🤰 Enforcing A Ban
You've no doubt heard by now the US Supreme Court is positioning itself to overturn at least some (if not all) of Roe v. Wade, effectively leaving the legality of abortions up to each State to decide. Several states are awaiting the formal verdict to enact their own restrictions on abortions, but NPR asked how enforcing such bans would actually work.
“It would be very hard for states to say that they're just going to open up everybody's medical records, right?,” Kim Mutcherson, dean and professor of law at Rutgers University, told NPR. “This is actually a moment where HIPAA does apply. And one way in which HIPAA is not relevant is if the person who has your private medical information is not a health care provider.”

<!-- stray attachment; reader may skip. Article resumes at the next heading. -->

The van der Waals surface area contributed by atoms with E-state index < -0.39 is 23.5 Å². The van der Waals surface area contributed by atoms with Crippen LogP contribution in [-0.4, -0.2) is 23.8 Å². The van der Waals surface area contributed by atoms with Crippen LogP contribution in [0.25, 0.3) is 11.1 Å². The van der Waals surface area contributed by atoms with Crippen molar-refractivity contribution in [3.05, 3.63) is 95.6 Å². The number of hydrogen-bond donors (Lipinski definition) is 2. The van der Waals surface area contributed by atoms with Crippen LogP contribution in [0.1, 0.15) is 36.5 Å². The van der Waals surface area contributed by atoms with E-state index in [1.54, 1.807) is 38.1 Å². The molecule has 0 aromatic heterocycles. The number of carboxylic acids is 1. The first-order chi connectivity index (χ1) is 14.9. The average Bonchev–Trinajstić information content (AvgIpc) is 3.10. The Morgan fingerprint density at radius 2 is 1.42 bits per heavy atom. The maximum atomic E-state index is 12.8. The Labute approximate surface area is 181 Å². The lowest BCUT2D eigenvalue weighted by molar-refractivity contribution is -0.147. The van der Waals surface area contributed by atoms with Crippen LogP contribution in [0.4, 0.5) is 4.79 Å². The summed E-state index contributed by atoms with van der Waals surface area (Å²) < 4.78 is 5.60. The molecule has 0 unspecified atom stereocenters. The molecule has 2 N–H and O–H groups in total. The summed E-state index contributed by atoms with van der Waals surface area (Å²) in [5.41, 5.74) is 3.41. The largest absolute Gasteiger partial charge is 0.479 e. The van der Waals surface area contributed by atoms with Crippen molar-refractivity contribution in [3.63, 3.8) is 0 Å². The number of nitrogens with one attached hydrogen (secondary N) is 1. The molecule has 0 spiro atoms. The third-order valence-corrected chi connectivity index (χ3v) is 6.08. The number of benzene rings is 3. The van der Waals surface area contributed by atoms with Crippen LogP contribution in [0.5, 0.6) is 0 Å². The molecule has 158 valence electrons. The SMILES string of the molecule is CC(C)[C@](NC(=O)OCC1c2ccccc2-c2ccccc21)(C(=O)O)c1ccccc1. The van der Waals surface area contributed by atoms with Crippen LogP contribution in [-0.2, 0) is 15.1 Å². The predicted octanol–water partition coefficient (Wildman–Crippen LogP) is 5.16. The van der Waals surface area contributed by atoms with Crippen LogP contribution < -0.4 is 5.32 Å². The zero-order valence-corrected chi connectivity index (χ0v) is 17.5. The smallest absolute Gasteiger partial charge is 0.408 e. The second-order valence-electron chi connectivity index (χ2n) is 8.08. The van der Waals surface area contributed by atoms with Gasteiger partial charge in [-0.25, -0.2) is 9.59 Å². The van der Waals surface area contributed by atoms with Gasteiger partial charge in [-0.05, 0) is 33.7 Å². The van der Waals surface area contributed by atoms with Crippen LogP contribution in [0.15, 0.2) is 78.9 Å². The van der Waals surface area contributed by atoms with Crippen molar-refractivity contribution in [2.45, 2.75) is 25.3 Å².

Mutcherson notes that many states may not want to follow the model of Texas's SB-8, which effectively deputizes citizens to enforce the abortion ban, rather, “they might want to incentivize people, you know, to turn in their neighbors and friends or whomever for going over state lines to get an abortion and then coming back home.” Of course, this does turn this issue into an interstate (and thus federal) matter, which could send the law back to the Supreme Court.
Not only is overturning Roe v. Wade widely unpopular among Americans but enforcing it without getting into interstate law is deeply complicated if not outright fruitless. In summation, this is going to be a very (a very tragic) big mess.